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any court of justice where grave practical questions, like the one we are now discussing, were being tried ?

Let us turn now from these pigeon-hole definitions, to those who have described slavery as a simple reality-a living fact. In introducing the following quotations, I have two objects in view: 1. to show that slavery and slave-holding are the same all the world over; and 2. to show what slavery is—to show that those who speak of different kinds of slavery—who suppose that one kind of slavery existed in the times of Moses, and another in our own times, are in error; I wish to show that there is but one kind of slavery, the property holding of men. My brother will tell you that, in Roman slavery, the master had the life of the slave in his power. This is a small item in the condition of a slave, and it was rather a custom than a law. It did not exist after the time of Antoninus Pius, in the second century. It was abolished by the Cornelian law; and was no part of the civil law of which Justinian was the founder and father, and which is never spoken of in the courts as dating back of the code of Justinian, A. D. 527. The Roman civil law first hardened slavery into a regular slave code, and the point I make, is, that nowhere on earth, has legal slavery been any thing else but what it is to-day among us. differ slightly in its incidents, in different ages; but it is by no means certain that Roman masters were worse than American. Corrupt Christians are not necessarily merciful

But however kind or Christian the master, the slave is property, and follows the laws of property. This condition is a legal identity the world over, and the tie which binds him to it the same.

So was it among the ancient Greeks. Aristotle says, “with Barbarians the family consists of male and female slaves, but to the Greeks belongs dominion over the Barbarians, because the former have the understanding requisite to rule: the latter, the body only to obey.” He calls the slave a "living instrument in the hands of the master: as the instrument is an inanimate slave.” That is slavery! I trust we

It may

men.

shall become familiar with this ground idea. For in defining a slave of his own days, Aristotle has exactly depicted the slavery of the present. The “Barbarians,” thus declar. ed by this leading and most influential mind of antiquity to be slaves by nature, included all the ancestors of the present American people, viz: the ancient Germans, Danes, AngloSaxons, Britons, Picts and Scots. And the principle of the Greek slave code was precisely the same with that of American slavery, viz: the property-holding of men. The slaves were “living instruments” in the hands of their masters.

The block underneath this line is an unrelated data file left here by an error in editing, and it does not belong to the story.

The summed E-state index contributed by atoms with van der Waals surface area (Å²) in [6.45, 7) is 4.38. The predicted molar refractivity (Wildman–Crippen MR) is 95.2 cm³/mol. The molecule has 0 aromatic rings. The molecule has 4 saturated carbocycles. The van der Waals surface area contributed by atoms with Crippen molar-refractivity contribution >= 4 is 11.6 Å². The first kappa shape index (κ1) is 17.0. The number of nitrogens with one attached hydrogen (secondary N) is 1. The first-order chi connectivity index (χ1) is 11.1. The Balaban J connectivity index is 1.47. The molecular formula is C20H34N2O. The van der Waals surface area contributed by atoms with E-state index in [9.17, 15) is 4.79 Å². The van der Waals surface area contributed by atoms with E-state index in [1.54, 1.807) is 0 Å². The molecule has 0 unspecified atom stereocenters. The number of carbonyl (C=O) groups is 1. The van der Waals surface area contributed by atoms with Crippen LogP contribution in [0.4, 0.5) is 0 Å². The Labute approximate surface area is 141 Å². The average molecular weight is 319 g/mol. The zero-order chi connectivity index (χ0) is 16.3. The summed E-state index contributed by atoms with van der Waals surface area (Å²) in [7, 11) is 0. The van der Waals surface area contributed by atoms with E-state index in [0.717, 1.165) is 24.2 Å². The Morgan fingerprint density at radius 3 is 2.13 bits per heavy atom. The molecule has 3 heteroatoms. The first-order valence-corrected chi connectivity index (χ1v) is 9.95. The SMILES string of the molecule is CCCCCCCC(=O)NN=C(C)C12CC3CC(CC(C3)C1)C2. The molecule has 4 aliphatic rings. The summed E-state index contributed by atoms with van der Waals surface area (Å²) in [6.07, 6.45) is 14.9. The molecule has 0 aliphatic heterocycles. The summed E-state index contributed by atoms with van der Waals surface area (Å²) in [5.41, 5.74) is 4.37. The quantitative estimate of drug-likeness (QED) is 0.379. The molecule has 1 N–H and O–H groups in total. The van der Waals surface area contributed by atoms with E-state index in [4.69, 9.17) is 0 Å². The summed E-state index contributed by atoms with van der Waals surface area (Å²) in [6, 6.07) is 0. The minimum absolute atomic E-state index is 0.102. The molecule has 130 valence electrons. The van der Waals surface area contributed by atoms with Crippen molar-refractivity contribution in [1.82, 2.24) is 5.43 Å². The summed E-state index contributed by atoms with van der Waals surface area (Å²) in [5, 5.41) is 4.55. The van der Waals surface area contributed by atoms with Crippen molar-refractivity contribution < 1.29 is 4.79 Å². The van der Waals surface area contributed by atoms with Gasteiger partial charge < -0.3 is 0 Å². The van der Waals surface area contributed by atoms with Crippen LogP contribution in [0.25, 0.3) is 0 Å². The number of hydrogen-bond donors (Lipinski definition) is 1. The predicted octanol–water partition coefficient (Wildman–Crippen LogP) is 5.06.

These "Barbarians” however, in spite of the opinion of Aristotle, show themselves as capable as Greeks of holding slaves. I quote from Gibbon. “The Goth, the Burgundian, or the Frank who returned from a successful expedition, dragged after him a long train of sheep, oxen, and human captives. The youths of an elegant form were set apart for domestic service. The useful mechanics and servants employed their skill for the use or profit of their masters." That is, they were property, subject to the incidents of property.

Perhaps the Romans were the first who rigidly legalized and defined slavery. And as the Apostles planted churches under Roman law, and as American slavery, after European, has taken its ground idea and leading feature from the Roman civil code, it is necessary to enlarge a little upon Roman slavery.

“From the time of Augustus to Justinian,” says a careful modern writer (Prof. Edwards), “we may allow three slaves to one freeman: we shall thus have a free population in Italy of 6,944,000 : and of slaves 20,832,000. Total, 27,766,000.”

The state and condition of these slaves is thus laid down by Dulany, a legal authority of Maryland :

“By the (Roman) civil law, slaves were esteemed merely as the chattels of their masters : they had no name but what the master was pleased to give them for convenience. They were not capable of personal injuries cognizable by the law. They could take neither by purchase nor descent, could have no heirs, could make no will. The fruits of their labor and industry belonged to their masters. They could not plead nor be impleaded, and were utterly excluded from all civil concerns. They were incapable of marriage, not being entitled to the considerations thereof. The laws of adultery did not (among themselves) affect them. They might be sold, transferred, mortgaged, pawned. Partus sequitur ventrem, was the rule indiscriminately applied to slaves and cattle. And this too, was not only the civil law, but the law of nations. Nostri servi sunt qui ex nostris ancillis nascuntur; and so was their incapacity of marriage on the principle above explained.”—1. Harris and McHenry, 561.

This statement, easily verified by reference to the Roman code itself, shows clearly the following facts :